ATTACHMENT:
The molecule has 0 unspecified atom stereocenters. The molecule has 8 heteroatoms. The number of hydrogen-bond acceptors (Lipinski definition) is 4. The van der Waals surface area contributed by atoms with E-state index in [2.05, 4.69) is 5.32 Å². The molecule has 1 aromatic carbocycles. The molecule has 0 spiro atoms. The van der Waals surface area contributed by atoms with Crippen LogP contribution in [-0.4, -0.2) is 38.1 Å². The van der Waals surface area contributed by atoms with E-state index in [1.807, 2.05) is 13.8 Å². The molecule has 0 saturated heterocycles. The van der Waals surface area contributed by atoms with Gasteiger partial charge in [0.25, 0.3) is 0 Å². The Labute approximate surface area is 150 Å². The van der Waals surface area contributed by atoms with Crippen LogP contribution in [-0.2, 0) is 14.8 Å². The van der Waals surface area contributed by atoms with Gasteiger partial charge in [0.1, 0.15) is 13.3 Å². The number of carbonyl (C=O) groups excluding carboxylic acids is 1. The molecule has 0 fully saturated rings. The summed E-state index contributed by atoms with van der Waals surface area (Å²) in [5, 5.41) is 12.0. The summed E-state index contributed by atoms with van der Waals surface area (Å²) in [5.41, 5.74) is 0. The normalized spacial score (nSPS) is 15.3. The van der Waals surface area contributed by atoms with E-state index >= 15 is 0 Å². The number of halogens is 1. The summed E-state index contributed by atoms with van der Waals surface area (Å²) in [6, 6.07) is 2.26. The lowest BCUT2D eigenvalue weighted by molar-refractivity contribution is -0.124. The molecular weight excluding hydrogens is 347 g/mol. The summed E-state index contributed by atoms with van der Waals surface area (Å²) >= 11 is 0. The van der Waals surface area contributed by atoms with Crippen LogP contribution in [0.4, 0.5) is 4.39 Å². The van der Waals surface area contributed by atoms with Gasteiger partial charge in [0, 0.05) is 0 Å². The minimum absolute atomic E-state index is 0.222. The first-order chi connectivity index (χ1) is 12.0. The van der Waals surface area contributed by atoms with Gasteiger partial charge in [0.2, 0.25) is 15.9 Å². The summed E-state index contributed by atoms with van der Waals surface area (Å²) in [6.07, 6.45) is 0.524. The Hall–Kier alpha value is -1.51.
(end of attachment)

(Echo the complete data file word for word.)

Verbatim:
The molecule has 0 unspecified atom stereocenters. The molecule has 8 heteroatoms. The number of hydrogen-bond acceptors (Lipinski definition) is 4. The van der Waals surface area contributed by atoms with E-state index in [2.05, 4.69) is 5.32 Å². The molecule has 1 aromatic carbocycles. The molecule has 0 spiro atoms. The van der Waals surface area contributed by atoms with Crippen LogP contribution in [-0.4, -0.2) is 38.1 Å². The van der Waals surface area contributed by atoms with E-state index in [1.807, 2.05) is 13.8 Å². The molecule has 0 saturated heterocycles. The van der Waals surface area contributed by atoms with Gasteiger partial charge in [0.25, 0.3) is 0 Å². The Labute approximate surface area is 150 Å². The van der Waals surface area contributed by atoms with Crippen LogP contribution in [-0.2, 0) is 14.8 Å². The van der Waals surface area contributed by atoms with Gasteiger partial charge in [0.1, 0.15) is 13.3 Å². The number of carbonyl (C=O) groups excluding carboxylic acids is 1. The molecule has 0 fully saturated rings. The summed E-state index contributed by atoms with van der Waals surface area (Å²) in [5, 5.41) is 12.0. The summed E-state index contributed by atoms with van der Waals surface area (Å²) in [5.41, 5.74) is 0. The normalized spacial score (nSPS) is 15.3. The van der Waals surface area contributed by atoms with E-state index >= 15 is 0 Å². The number of halogens is 1. The summed E-state index contributed by atoms with van der Waals surface area (Å²) in [6, 6.07) is 2.26. The lowest BCUT2D eigenvalue weighted by molar-refractivity contribution is -0.124. The molecular weight excluding hydrogens is 347 g/mol. The summed E-state index contributed by atoms with van der Waals surface area (Å²) >= 11 is 0. The van der Waals surface area contributed by atoms with Crippen LogP contribution in [0.4, 0.5) is 4.39 Å². The van der Waals surface area contributed by atoms with Gasteiger partial charge in [0, 0.05) is 0 Å². The minimum absolute atomic E-state index is 0.222. The first-order chi connectivity index (χ1) is 12.0. The van der Waals surface area contributed by atoms with Gasteiger partial charge in [0.2, 0.25) is 15.9 Å². The summed E-state index contributed by atoms with van der Waals surface area (Å²) in [6.07, 6.45) is 0.524. The Hall–Kier alpha value is -1.51.